Dividend A declared by a company's board of directors and given to its shareholders out of the company's current or retained earnings.
    Dividend reinvestment Using the dividends from an investment to buy more of that investment. Domestic custody involves holding assets held in a country on behalf of its clients, including assets held under sub-custodial arrangements.
    Domestic payment a payment in case of which the accounts of the remitter and the beneficiary are in the same country.
    Double Taxation Agreement Inter-governmental treaty developed to avoid the double taxation of income. If interest or dividend income is taxed at source, the investor will not be required to pay the tax in its country of residency.
    Duration A measure of the average maturity of a series of cash flows, such as coupons and principal, on a bond. Duration can be used to calculate the market risk associated with a change in yield to maturity.
    E
    EPS Total earnings divided by the number of shares outstanding. Companies often use a weighted average of outstanding stock over the reporting term.
    Euro The common currency of the European Monetary Union, which became valid on January 1999. The European Monetary Union consists of countries who met the economic criteria determined in the Maastricht Treaty of the European Union in 1998. The Euro became valid as a settlement currency from the beginning of 1999. On January 1st 2002, the System of European Central Banks put into circulation banknotes with nominal values of 5, 10, 20, 50, 100, 200 and 500 euros and coins with nominal values of 1, 2, 5, 10, 20 and 50 cents and 1 and 2 euros.
    Eurobond A bond issued and traded outside the country whose currency it is denominated in, and outside the regulations of a single country; usually a bond issued by a non-European company for sale in Europe.
    Euro currency Currency deposited by companies and federal governments in banks outside their own country, usually currency of a non-European country deposited in Europe.
    European style option An option which can only be exercised for a short, specified period of time just prior to its expiration, usually a single day.
    Ex-dividend day The first day of the ex-dividend period. also called reinvestment date.
    Expiration date The date on which an option, right or warrant expires, and becomes worthless if not exercised.
    F
    Fill or kill An order given to a broker that must immediately be filled in its entirety or, if this is not possible, totally canceled.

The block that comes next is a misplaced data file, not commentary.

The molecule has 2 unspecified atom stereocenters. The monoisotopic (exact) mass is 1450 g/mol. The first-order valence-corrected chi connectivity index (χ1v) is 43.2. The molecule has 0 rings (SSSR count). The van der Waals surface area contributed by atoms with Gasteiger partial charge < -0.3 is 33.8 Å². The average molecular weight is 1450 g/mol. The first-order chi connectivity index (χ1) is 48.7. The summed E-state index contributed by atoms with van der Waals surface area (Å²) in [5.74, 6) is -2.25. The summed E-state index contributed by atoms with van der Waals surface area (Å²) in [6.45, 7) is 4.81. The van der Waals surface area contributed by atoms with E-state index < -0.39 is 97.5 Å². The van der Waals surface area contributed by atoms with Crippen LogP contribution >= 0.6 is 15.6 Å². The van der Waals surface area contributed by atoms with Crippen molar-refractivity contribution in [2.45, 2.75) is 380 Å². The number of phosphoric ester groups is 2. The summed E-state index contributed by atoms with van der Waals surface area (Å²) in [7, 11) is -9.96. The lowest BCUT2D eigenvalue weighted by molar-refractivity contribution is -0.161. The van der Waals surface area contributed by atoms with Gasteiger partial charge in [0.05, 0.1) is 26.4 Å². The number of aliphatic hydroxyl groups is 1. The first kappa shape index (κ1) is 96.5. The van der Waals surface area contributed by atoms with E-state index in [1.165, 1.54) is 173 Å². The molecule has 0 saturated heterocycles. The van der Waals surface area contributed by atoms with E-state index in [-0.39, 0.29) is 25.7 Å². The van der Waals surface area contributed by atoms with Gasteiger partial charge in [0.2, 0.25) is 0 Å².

Foreign bond A bond issued outside of the issuer_s domicile. Generally the nominal currency of the bond is the currency in circulation in the country the issue will be carried out.
    Forward Cash market transaction in which a seller agrees to deliver a specific cash commodity to a buyer at some point in the future.
    Free cash flow Operating cash flow (net income plus amortization and depreciation) minus capital expenditures and dividends.
    Free of payment The movement of securities which is not dependent on the simultaneous movement of cash countervalue.
    FRN (Floating Rate Notes) A bond on which the coupon is reset periodically in line with a money market reference rate such as LIBOR.
    Fund manager The individual responsible for making portfolio decisions for a mutual fund, pension fund, or insurance fund.
    Fundamental analysis A method of security valuation which involves examining the company's financials and operations, especially sales, earnings, growth potential, assets, debt, management, products, and competition.
    Futures A standardised, transferable, exchange-traded contract that requires delivery of a commodity, bond, currency, or stock index, at a specified price, on a specified future date.
    G
    GDP The total market value of all final goods and services produced in a country in a given year; equals total consumer, investment and government spending, plus the value of exports minus the value of imports.
    GTC (good till cancelled) An order to buy or sell which remains in effect until it is either executed or cancelled.
    Guarantor A person who enters into the obligation to pay the debt for the debtor.
    I
    Index A benchmark against which financial or economic performance is measured.
    Indexing A passive investment strategy in which a portfolio is designed to mirror the performance of a stock index.
    Inflation A macroeconomic indicator which shows the increase of the general price level; the inflation rate is the speed of price increases.
    Insider An officer or director of a company whos has not publicly known information. Also, any individual who has inside information.
    Institutional investor Entity with large amounts to invest, such as investment companies, mutual funds, brokerages, insurance companies, pension funds, investment banks.
    Interest Interest is the fee payable for the use of borrowed money. Simple interest is calculated only on the basis of the loan amount, compound interest on the basis of the sum of the loan and the previous period’s interest. Floating interest rates change during the agreement period according to the conditions set in the agreement. Floating interest rates are usually reviewed twice a year, whereas interest is calculated on the basis of the 6 months EURBOR as of the date of review. EURIBOR (European Interbank Offered Rate) is the all-European interbank interest rate of the EURO. A fixed interest rate is valid during the entire duration of the loan agreement.